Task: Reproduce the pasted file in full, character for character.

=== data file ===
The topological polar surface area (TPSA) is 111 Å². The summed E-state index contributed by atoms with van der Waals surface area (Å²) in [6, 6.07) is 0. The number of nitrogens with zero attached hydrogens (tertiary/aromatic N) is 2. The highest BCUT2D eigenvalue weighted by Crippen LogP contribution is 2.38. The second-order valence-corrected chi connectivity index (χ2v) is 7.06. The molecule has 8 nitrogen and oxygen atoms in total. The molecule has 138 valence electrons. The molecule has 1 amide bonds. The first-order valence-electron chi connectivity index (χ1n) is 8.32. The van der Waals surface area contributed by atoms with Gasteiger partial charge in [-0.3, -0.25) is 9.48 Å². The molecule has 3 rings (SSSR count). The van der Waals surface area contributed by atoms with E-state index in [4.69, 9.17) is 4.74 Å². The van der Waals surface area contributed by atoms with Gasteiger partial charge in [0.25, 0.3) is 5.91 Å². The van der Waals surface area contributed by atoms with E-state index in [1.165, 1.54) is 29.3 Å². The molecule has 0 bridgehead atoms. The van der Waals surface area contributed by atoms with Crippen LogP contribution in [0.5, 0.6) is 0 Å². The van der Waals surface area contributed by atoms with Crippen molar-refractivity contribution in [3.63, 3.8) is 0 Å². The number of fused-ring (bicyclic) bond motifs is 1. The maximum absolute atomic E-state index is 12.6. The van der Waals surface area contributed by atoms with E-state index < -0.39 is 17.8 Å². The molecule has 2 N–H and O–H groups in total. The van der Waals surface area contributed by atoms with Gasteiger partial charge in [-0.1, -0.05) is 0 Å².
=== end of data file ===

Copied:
The topological polar surface area (TPSA) is 111 Å². The summed E-state index contributed by atoms with van der Waals surface area (Å²) in [6, 6.07) is 0. The number of nitrogens with zero attached hydrogens (tertiary/aromatic N) is 2. The highest BCUT2D eigenvalue weighted by Crippen LogP contribution is 2.38. The second-order valence-corrected chi connectivity index (χ2v) is 7.06. The molecule has 8 nitrogen and oxygen atoms in total. The molecule has 138 valence electrons. The molecule has 1 amide bonds. The first-order valence-electron chi connectivity index (χ1n) is 8.32. The van der Waals surface area contributed by atoms with Gasteiger partial charge in [-0.3, -0.25) is 9.48 Å². The molecule has 3 rings (SSSR count). The van der Waals surface area contributed by atoms with E-state index in [4.69, 9.17) is 4.74 Å². The van der Waals surface area contributed by atoms with Gasteiger partial charge in [0.25, 0.3) is 5.91 Å². The van der Waals surface area contributed by atoms with E-state index in [1.165, 1.54) is 29.3 Å². The molecule has 0 bridgehead atoms. The van der Waals surface area contributed by atoms with Crippen LogP contribution in [0.5, 0.6) is 0 Å². The van der Waals surface area contributed by atoms with Crippen molar-refractivity contribution in [3.63, 3.8) is 0 Å². The number of fused-ring (bicyclic) bond motifs is 1. The maximum absolute atomic E-state index is 12.6. The van der Waals surface area contributed by atoms with E-state index < -0.39 is 17.8 Å². The molecule has 2 N–H and O–H groups in total. The van der Waals surface area contributed by atoms with Gasteiger partial charge in [-0.1, -0.05) is 0 Å².